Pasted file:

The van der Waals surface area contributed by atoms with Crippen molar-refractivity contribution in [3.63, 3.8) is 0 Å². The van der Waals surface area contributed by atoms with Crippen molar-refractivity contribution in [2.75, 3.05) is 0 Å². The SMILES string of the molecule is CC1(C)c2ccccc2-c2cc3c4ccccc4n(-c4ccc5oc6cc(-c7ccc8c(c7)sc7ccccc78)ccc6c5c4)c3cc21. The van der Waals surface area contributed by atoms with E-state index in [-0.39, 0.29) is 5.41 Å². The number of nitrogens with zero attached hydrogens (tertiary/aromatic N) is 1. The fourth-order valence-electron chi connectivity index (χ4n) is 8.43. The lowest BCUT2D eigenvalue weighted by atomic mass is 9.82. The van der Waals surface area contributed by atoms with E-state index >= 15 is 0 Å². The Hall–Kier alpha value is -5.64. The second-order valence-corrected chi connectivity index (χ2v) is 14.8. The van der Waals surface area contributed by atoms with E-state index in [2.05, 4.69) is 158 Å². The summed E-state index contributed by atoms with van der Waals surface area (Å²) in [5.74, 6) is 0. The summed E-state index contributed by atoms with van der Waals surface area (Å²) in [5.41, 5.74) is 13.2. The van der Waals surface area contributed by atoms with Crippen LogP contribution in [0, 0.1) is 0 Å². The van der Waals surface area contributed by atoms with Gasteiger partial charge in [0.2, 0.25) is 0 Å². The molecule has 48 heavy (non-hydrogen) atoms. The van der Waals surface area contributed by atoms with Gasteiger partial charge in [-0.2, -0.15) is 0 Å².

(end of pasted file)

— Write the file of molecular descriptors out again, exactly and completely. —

The van der Waals surface area contributed by atoms with Crippen molar-refractivity contribution in [3.63, 3.8) is 0 Å². The van der Waals surface area contributed by atoms with Crippen molar-refractivity contribution in [2.75, 3.05) is 0 Å². The SMILES string of the molecule is CC1(C)c2ccccc2-c2cc3c4ccccc4n(-c4ccc5oc6cc(-c7ccc8c(c7)sc7ccccc78)ccc6c5c4)c3cc21. The van der Waals surface area contributed by atoms with E-state index in [-0.39, 0.29) is 5.41 Å². The number of nitrogens with zero attached hydrogens (tertiary/aromatic N) is 1. The fourth-order valence-electron chi connectivity index (χ4n) is 8.43. The lowest BCUT2D eigenvalue weighted by atomic mass is 9.82. The van der Waals surface area contributed by atoms with E-state index >= 15 is 0 Å². The Hall–Kier alpha value is -5.64. The second-order valence-corrected chi connectivity index (χ2v) is 14.8. The van der Waals surface area contributed by atoms with E-state index in [2.05, 4.69) is 158 Å². The summed E-state index contributed by atoms with van der Waals surface area (Å²) in [5.74, 6) is 0. The summed E-state index contributed by atoms with van der Waals surface area (Å²) in [5.41, 5.74) is 13.2. The van der Waals surface area contributed by atoms with Crippen LogP contribution in [0, 0.1) is 0 Å². The van der Waals surface area contributed by atoms with Gasteiger partial charge in [0.2, 0.25) is 0 Å². The molecule has 48 heavy (non-hydrogen) atoms. The van der Waals surface area contributed by atoms with Gasteiger partial charge in [-0.2, -0.15) is 0 Å².